Eagles' gridiron rise chronicled in 'Taking Flight'
Former Cheney Free Press reporter uses stories, interviews to recount Eastern Washington's unlikely rise to national football power
Last updated 2/13/2020 at 6pm
MILLWOOD – Seldom does someone get a chance to chronicle history from an up close and personal view.
For over 12 years, former Cheney Free Press staff reporter Paul Delaney spent Saturday afternoons on the sidelines at Eastern Washington University covering Eagles football. He watched and recorded as the field changed from Woodward to Roos, the turf from green to red and the Eagles program from a competitive Big Sky Conference team to a national powerhouse.
Delaney has chronicled that metamorphosis in the book "Taking Flight: The Incredible story of Eastern Washington University football and its rise as a national power." It's the third book for the veteran journalist, who has also penned accounts on Spokane Chiefs hockey and Gonzaga Prep and Spokane high school football.
"Taking Flight" isn't so much a history of EWU football from beginning to now as it is a mixture of history – told through extensive interviews with those who made things happen – and "repurposed" stories written by Delaney and other Cheney Free Press writers. It's divided into specific sections detailing "Incredible Games," "Incredible People," "Incredible Milestones," "Incredible Statistics" and "Incredible Trailblazers."
Delaney said he's playing off the "IncREDible" theme EWU adopted not long after they changed the field from green grass to artificial red turf in 2010, thanks to financial assistance from former Eagles and Tennessee Titans football player Michael Roos.
"That's a story in itself," Delaney said of being able to borrow on the theme for the book.
Eastern celebrated 100 years of playing football in 2008, fielding teams through various incarnations of the school from the Normal School years to Eastern Washington College of Education, Eastern Washington State College and eventually EWU in 1977. The program played in various smaller leagues, but in the early 1980s through the guidance of individuals such as former university President Dr. H. George Fredrickson and former player and then head coach Dick Zornes, transitioned out of the regional organizations and into the larger NCAA Division I-AA and Big Sky Conference.
It was a move not without a lot of rancor and opposition, but individuals such as Fredrickson had a vision for university sports and the positive impacts it could have on the institution. Delaney said the former president told him of his childhood in the Midwest, a time spent listening to the legendary broadcaster Lindsay Nelson call Notre Dame football games on the radio.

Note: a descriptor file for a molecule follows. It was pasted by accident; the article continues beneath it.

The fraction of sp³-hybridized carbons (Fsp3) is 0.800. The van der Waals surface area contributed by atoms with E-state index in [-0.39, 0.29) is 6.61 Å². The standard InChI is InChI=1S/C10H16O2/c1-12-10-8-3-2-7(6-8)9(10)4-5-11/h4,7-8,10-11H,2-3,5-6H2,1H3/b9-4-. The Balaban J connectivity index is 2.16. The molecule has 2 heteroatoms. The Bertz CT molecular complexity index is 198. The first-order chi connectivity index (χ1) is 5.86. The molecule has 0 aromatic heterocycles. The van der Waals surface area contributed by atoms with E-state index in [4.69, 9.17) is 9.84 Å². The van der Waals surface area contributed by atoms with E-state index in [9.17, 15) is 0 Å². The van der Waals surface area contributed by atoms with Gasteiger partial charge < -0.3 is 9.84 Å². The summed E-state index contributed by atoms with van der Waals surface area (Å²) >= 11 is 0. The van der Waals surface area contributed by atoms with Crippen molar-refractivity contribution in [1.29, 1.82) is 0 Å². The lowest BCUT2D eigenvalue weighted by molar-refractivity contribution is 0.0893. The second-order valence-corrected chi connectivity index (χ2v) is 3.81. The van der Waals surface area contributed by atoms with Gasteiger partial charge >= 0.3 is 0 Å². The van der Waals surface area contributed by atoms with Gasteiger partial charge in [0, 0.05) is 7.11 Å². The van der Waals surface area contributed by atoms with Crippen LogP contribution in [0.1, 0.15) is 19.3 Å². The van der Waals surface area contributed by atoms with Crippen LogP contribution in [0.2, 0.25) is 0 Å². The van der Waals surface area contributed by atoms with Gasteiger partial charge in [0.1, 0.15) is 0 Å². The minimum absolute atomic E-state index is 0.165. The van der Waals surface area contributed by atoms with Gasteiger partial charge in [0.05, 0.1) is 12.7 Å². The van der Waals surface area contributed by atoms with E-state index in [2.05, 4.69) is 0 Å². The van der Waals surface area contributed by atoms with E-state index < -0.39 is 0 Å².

"He (Fredrickson) got the impression that, 'boy, that Notre Dame must be a nice place to go to college,'" Delaney said.
With Zornes, recounted over two hours spent in a Chewelah tavern, it was how the program benefited athletically from the demise of community college football in Washington - which provided a treasure trove of local talent not likely to go elsewhere - to how athletic directors such as Larry Hattemer teamed up to get and develop that talent and create a football environment essentially on the cheap.
"There was never any money," Delaney said.
Other interviews include coaches Mike Kramer, Paul Wulfe and Beau Baldwin, ADs Scott Barnes and Bill Chaves and EWU presidents Steven Jordan, Rodolfo Arevalo and current President Dr. Mary Cullinan, along with players from various EWU teams, game recounts – including eyewitness reporting from both national title appearances and the 2010 championship – and feature stories. Through it, Delaney details not only how EWU rose onto the national stage, but what happened when it got there.
"It's a remarkable period of time," he said. "It's groundbreaking, not unlike Gonzaga (University) basketball, only in a more compact time period."
As he did with his other books, Delaney is self-publishing "Taking Flight." He has set up a website, http://www.ewufootballbook.com, where copies of the 350-plus page book can be pre-ordered.
Once several hundred orders are in, Delaney said he can proceed with printing. He hopes after printing costs are covered, much of the proceeds can be used to help the football program financially.
"There's such tremendous fervor for Eastern Washington football," he said. "Amazing things from humble beginnings."
John McCallum can be reached at firstname.lastname@example.org.